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"Alot" is defined as a whole lot of something, as in quantity, and qualifies for its own usage.[edit]

A lot, is defined as an exact amount. The lot in question, and as so few people are allowed to know the size of a given lot in todays world, it will be a henceforth undefined amount unless any should care to give the precise, and defined amount of a "lot". Let us continue to the word "allot", an amount "earlier specified as an inderterminable quantity" to which one is "alloted" as in being given control of. Therefore, in today's world there is a verifiable justification for the contraction of a word with an entirely different meaning from the halves in order to make the whole functional.

aka: 1) A lot in berthing C is awaiting defecation procedures. 2) Berthing C has been alloted 7 latrines. 3) Send alot of latrines to Berthing C, there's a couple hundred in there.

Make it happen or die fighting it. My 2C. Comes up in my spell-checker just to piss me off.

I just sent the following email to Richard Lederer:

Mr. Lederer, being a famous expert on language I would like to ask your advice. Should the word "alot" have its own entry on I'm not really sure how long the 'alot' phenominon has been around; but isn't it just as much a word as is "another?" I'm eager for some clarity on this issue, as 'alot' has many detractors and fans.

He should at least have some interesting things to say on the subject. Citizen Premier 20:29, 8 October 2005 (UTC)

not much of a response...[edit]

Richard Lederer responded with "While many folks do indeed write "alot" as a single word, it continues to be frowned upon by standard writers. I would discourage its use." He didn't really state an opinion on whether or not it should be included in the Wiktionary. Does anyone know how old the term is? Citizen Premier 00:34, 10 October 2005 (UTC)

I think it's as much of an answer as you can reasonably expect. He can only express his opinion about the term itself. To opine about whether it should be in Wiktionary he would also need to be familiar with Wiktionary editorial policy. Eclecticology 08:55, 11 October 2005 (UTC)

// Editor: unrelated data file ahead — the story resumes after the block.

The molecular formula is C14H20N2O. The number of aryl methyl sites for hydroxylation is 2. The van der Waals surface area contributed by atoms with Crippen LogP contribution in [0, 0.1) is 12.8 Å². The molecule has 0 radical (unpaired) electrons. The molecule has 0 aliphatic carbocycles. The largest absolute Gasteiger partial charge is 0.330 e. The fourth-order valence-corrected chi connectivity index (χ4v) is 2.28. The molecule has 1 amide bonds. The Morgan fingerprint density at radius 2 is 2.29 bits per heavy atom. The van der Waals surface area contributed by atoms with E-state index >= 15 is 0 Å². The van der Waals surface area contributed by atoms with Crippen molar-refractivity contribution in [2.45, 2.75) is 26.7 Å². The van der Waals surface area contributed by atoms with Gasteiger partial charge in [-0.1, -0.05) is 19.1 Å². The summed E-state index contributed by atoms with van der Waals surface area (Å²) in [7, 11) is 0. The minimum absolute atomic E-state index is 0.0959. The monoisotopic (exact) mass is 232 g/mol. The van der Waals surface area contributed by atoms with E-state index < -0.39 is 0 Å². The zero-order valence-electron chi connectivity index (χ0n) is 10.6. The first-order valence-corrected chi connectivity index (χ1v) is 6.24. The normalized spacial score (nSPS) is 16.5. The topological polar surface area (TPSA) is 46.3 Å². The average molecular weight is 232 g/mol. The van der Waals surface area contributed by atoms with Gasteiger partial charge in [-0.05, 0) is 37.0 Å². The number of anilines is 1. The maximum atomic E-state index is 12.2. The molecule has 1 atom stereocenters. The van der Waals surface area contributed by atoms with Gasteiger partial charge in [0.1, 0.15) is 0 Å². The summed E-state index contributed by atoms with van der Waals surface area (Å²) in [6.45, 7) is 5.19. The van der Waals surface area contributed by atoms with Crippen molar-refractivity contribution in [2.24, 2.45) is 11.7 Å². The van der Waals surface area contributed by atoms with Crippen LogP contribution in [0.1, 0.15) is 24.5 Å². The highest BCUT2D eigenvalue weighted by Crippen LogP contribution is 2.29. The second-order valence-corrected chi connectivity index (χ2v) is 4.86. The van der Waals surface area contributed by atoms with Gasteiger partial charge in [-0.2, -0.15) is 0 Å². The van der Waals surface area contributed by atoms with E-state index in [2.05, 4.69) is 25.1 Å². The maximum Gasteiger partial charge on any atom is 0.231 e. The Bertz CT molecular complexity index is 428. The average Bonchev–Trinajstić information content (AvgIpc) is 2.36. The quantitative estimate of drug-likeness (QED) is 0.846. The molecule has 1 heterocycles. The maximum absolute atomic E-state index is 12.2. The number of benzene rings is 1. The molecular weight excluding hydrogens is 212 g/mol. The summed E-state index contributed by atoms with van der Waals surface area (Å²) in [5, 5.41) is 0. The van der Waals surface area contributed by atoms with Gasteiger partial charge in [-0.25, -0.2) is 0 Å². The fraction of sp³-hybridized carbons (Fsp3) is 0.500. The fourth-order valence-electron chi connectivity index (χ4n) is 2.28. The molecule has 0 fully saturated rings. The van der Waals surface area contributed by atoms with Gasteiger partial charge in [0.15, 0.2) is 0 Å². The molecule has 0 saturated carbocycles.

Let the record show my complete agreement with Ec! -dmh 18:13, 20 October 2005 (UTC)

RfD not RfV[edit]

I nominated this for deletion, not because I did not know that it is frowned upon. Yes, there are print citations out there; they are points of embarrassment to their publishers. While discussion about the term continues please refrain from removing the Request for deletion tag. Thank you. --Connel MacKenzie 04:15, 11 October 2005 (UTC)

This deserves nothing more than "common misspelling of 'a lot'". It is not "just as much a word as 'another'"; 'another' is long established, while "alot" is simply a common error. — Paul G 08:58, 11 October 2005 (UTC)
I'm almost positive that it's not as big of a misspelling as people think. The most common misspellers of "a lot" are students. Because most papers are handwritten, I'm sure teachers would misinterpret "a lot" for "alot." — SilentFox12345 09:34, 3 June (UTC)
I've marked it as "a common misspelling" and removed the rfd, which I don't think is necessary any more. I will update the discussion on the Requests for deletion page, if there is any. — Paul G 09:02, 11 October 2005 (UTC)
"Misspelling" is POV. If you want to create a POV dictionary, WIKTIONARY IS NOT THE PLACE.Muke Tever 22:40, 11 October 2005 (UTC)
I agree with Muke; perhaps "considered a misspelling" might be better? Citizen Premier 03:19, 12 October 2005 (UTC)
Clearly this is RVF, not RFD. As to "error" or "misspelling", we just need to keep in mind that these terms depend on context. "Alot" is clearly an error in most print media. On the other hand, it's perfectly OK in email and most other informal media. BTW, that doesn't mean that anything goes in email (as an extreme example, "A lot there is of errors email in." is garbled no matter where it appears). I think what we descritpivists balk at is the simple pronunciation "incorrect" or "error" (not to mention the blantantly POV "substandard").
I removed the citation of Jack Lynch. I'm mostly comfortable with including the other style guides, under the guise of establishing what's considered "standard" (itself a nebulous concept), particularly since the seem to be fairly evenhanded. If we pursue this, we might want to establish a canon of acceptable sources. I don't see any need to point to the opinions of any particular indivdual. Everyone has an opinion, and Lynch (to his credit) makes it no secret that the statements he makes are his opinion. FWIW, I agree with many of them in the context of "What would be good style for an article in print?"
In any case, I think the current formulation of "A common but nonstandard spelling of a lot." is just right. I think the usage note is a bit overdone, but I can live with it as it now stands. -dmh 18:22, 20 October 2005 (UTC)

Current definition[edit]

Seems pretty flakey. Or should "another" simply be defined as "a common and standard spelling of "an other?" Citizen Premier 22:41, 22 October 2005 (UTC)

Moved from RfD discussion[edit]

From Bartleby's online usage guide: "...keep in mind that alot is still considered an error in print..."

The Columbia Guide to Standard American English. 1993: "alot is a Substandard spelling of a lot, as in She sees a lot of him these days. Alot is increasingly found in Informal correspondence and student writing, but it has as yet received no sanction in print except on the op-ed and sports pages."